Andrew Johnson: The <i>IoS</i> Diary (12/12/10)

Always digs itself out, in the end

Now that we can be 100 per cent certain that the PM's media chief, Andy Coulson, knew nothing at all, oh no, about the widespread phone hacking that went on during his time at the News of the World, can we also be certain that News International will stop paying out large amounts to settle private cases with those who believe otherwise?

IoS readers will recall that Max Clifford was paid £1m and Gordon Taylor £750,000, to prevent the matter coming to court. So will showbiz agent Sky Andrew, who is bringing a similar case, be sent away empty-handed? Last week, a court ordered full disclosure – by a month from today – of the paper's files on the matter, but on past form, chequebook peace has always broken out just in time. Watch this space.

And still on Coulson, while he was in court last week, as a witness in the Tommy Sheridan perjury case in Glasgow, he gave the impression that, having taken legal advice, his fees had been paid by his former bosses at News International. This has caught the eye of Labour MP Tom Watson, who suspects any such payment may constitute a "gift" (or at least may invite suspicion of a lingering outside influence), and therefore needs to be declared to his civil service bosses. Just to make absolutely certain (many a slip, and all that), Watson has dropped a line to Cabinet Secretary, Gus O'Donnell.

The Ivy Restaurant, favoured dining establishment of the famous who don't mind being photographed, recently celebrated its 20th birthday by putting on a play written by the award-winning Sir Ronald Harwood.

Each night, the week-long production ended with a rousing rendition of Noel Coward's wartime ditty, Don't Let's Be Beastly to the Germans, and the well-heeled diners lustily joined in. Except, that is, for the last night, when a table of six didn't seem to be enjoying the full experience. They were, need you ask, German.

Out of the mouths of babes. Ed Miliband's ascension to the Labour leadership may have rent the left-wing dynasty apart, but the full story of how at least one member of the family can see the bigger picture has reached me. David Miliband's six-year-old son, Isaac, was not too disappointed that it was his daddy's little brother who landed the "big job" rather than his father. "Hooray for Uncle Eddie," was his initial reaction from the back of the car on learning the news. His young mind then cut to the chase, as young minds are wont to do. "Does that mean we still get to stay at Chevening?" he asked, referring to the 115-room mansion in Kent, the grace and favour home for the sitting Foreign Secretary. Alas, poor Isaac had to learn his first lesson in the disappointments of life. "No," was the curt reply from his mum, Louise Shackelton.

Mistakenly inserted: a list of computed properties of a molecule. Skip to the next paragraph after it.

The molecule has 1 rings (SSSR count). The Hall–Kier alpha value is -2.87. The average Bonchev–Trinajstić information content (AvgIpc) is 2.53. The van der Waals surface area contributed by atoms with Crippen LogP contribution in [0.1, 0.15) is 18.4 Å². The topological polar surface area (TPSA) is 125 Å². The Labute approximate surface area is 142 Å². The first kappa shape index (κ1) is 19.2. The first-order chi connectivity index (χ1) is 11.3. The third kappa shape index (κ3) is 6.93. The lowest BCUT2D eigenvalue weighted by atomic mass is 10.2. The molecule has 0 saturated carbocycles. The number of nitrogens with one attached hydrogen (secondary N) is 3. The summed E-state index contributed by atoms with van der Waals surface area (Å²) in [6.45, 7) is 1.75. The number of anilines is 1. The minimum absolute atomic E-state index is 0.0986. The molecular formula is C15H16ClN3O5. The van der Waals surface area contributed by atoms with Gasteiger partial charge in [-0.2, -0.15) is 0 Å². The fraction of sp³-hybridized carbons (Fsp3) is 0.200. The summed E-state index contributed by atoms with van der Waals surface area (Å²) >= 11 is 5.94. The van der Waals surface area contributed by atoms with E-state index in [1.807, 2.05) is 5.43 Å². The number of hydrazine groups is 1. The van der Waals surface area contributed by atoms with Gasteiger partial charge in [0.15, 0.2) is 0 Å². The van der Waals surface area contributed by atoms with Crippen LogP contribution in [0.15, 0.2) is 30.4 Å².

Katie Price is fuming at Channel 4's decision to rebroadcast Frankie Boyle's ultra-tasteless joke about her son Harvey, discussed on page 21 by Janet Street-Porter. The repeat of his Tramadol Nights went out, uncut, on Friday, despite her complaint last week to Ofcom. "Channel 4 are embracing and exploiting discrimination. They are saying it is OK to ridicule people – even children – for disability, in a way they would not dare over race or sexual orientation. The people who control the Channel are endorsing this behaviour and it is disgusting." She says Channel Four is trying to take us back to an era of Bernard Manning. "There is a bigger issue here," she adds. "It is whether we want to accept it is OK for anyone, never mind a publicly- owned TV Channel, to treat disability discrimination differently from other forms of unacceptable discrimination."

On the subject of Bernard Manning, I hear he has an unlikely fan in, wait for it, John Cooper Clarke, right-on poet, below, loved for his witty chroniclings of life in the less salubrious areas of Britain's inner cities. How could this be? Well, both were born in rough areas around Manchester – Manning, who died in 2007, in Ancoats, and Cooper Clarke in Salford.

"I love Bernard Manning," Cooper Clarke told the Camden New Journal. "You didn't know who he was going to upset – it's admirable. Who amongst us doesn't want to be liked? Bernard didn't, and that's admirable. To understand Bernard's humour you have to know his world.

"It's the same with firemen, policemen and nurses – they couldn't do their jobs if they didn't have a buffer zone." Same here....